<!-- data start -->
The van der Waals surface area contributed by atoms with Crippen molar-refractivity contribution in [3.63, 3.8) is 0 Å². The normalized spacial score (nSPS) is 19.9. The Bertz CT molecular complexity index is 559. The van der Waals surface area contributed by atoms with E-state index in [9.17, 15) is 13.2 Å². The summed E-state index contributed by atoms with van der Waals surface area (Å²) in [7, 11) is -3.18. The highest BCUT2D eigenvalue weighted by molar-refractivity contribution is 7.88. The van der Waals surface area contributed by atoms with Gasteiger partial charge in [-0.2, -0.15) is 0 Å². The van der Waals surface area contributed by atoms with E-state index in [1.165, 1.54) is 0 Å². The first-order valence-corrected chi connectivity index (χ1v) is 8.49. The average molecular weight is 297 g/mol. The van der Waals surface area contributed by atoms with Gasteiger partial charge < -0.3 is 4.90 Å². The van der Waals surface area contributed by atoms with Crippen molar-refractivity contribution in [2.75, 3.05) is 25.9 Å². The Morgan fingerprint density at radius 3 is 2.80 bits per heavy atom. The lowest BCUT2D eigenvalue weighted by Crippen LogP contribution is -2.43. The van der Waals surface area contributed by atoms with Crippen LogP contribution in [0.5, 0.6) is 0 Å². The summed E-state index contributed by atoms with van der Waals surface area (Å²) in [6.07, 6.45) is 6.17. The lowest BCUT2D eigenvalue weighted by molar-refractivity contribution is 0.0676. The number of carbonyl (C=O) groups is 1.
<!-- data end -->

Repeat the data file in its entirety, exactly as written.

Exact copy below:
The van der Waals surface area contributed by atoms with Crippen molar-refractivity contribution in [3.63, 3.8) is 0 Å². The normalized spacial score (nSPS) is 19.9. The Bertz CT molecular complexity index is 559. The van der Waals surface area contributed by atoms with E-state index in [9.17, 15) is 13.2 Å². The summed E-state index contributed by atoms with van der Waals surface area (Å²) in [7, 11) is -3.18. The highest BCUT2D eigenvalue weighted by molar-refractivity contribution is 7.88. The van der Waals surface area contributed by atoms with Gasteiger partial charge in [-0.2, -0.15) is 0 Å². The van der Waals surface area contributed by atoms with E-state index in [1.165, 1.54) is 0 Å². The first-order valence-corrected chi connectivity index (χ1v) is 8.49. The average molecular weight is 297 g/mol. The van der Waals surface area contributed by atoms with Gasteiger partial charge < -0.3 is 4.90 Å². The van der Waals surface area contributed by atoms with Crippen molar-refractivity contribution in [2.75, 3.05) is 25.9 Å². The Morgan fingerprint density at radius 3 is 2.80 bits per heavy atom. The lowest BCUT2D eigenvalue weighted by Crippen LogP contribution is -2.43. The van der Waals surface area contributed by atoms with Crippen LogP contribution in [0.5, 0.6) is 0 Å². The summed E-state index contributed by atoms with van der Waals surface area (Å²) in [6.07, 6.45) is 6.17. The lowest BCUT2D eigenvalue weighted by molar-refractivity contribution is 0.0676. The number of carbonyl (C=O) groups is 1.